The discovery of Africa and America and the sea route to the East in the fifteenth and sixteenth centuries, led to changes in European life so far-reaching as to amount almost to a revolution. How much more revolutionary will be the changes arising from man's discoveries in space? Viewed historically, Britain dare not stand aside from space. At the same time, we have to recognise that we cannot possibly hope to compete on equal terms of expenditure and diversity of projects with Russia or America. Therefore, we have to select with greater care and with greater imagination than either of the continental giants those space projects which we should support. Our resources are so much smaller but they are by no means negligible. Do not let us underestimate them, as I believe Her Majesty's Government are doing at the present time.

We believe that a communications satellite system is one such project. I beg the Government to take this project seriously. I realise, of course, that to some of the older members of the Government and of the Opposition Front Bench this project must sound like space fiction, but the world has moved on. The science fiction of yesterday is the common practice of today. Dear me, Jules Verne is almost a "square" today.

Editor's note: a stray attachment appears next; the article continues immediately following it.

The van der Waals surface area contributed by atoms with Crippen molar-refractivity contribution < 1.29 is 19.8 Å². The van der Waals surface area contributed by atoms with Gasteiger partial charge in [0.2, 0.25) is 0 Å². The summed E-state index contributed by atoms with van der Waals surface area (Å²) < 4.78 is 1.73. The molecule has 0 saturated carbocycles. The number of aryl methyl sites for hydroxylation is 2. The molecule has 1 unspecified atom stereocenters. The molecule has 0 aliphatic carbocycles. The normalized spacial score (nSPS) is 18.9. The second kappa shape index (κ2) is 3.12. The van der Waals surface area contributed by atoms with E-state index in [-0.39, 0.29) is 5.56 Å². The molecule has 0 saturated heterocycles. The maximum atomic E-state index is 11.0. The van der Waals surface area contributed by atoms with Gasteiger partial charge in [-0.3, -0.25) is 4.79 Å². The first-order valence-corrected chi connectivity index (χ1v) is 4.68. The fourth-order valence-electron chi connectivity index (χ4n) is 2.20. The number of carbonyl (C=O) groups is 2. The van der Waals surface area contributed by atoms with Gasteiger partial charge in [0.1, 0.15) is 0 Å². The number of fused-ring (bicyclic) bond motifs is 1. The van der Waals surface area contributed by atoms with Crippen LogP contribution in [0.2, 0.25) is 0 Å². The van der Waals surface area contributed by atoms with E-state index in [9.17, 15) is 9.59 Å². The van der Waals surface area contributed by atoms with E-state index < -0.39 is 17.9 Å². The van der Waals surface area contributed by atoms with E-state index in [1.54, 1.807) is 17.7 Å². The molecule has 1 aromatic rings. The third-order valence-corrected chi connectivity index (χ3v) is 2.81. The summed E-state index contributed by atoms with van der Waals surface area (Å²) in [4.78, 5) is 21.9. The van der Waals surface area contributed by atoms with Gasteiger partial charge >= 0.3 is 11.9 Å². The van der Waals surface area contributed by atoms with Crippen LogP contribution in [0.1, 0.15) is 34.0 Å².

I beg the Government to take courage. Too frequently on space matters the language of the Government has been 1396 the language of lions, but the actions of the Government have been the actions of mice. We hope through the alchemy of Parliamentary debate, and if necessary of Parliamentary censure, to persuade the Government that it lies within their power if they are so minded to become lions.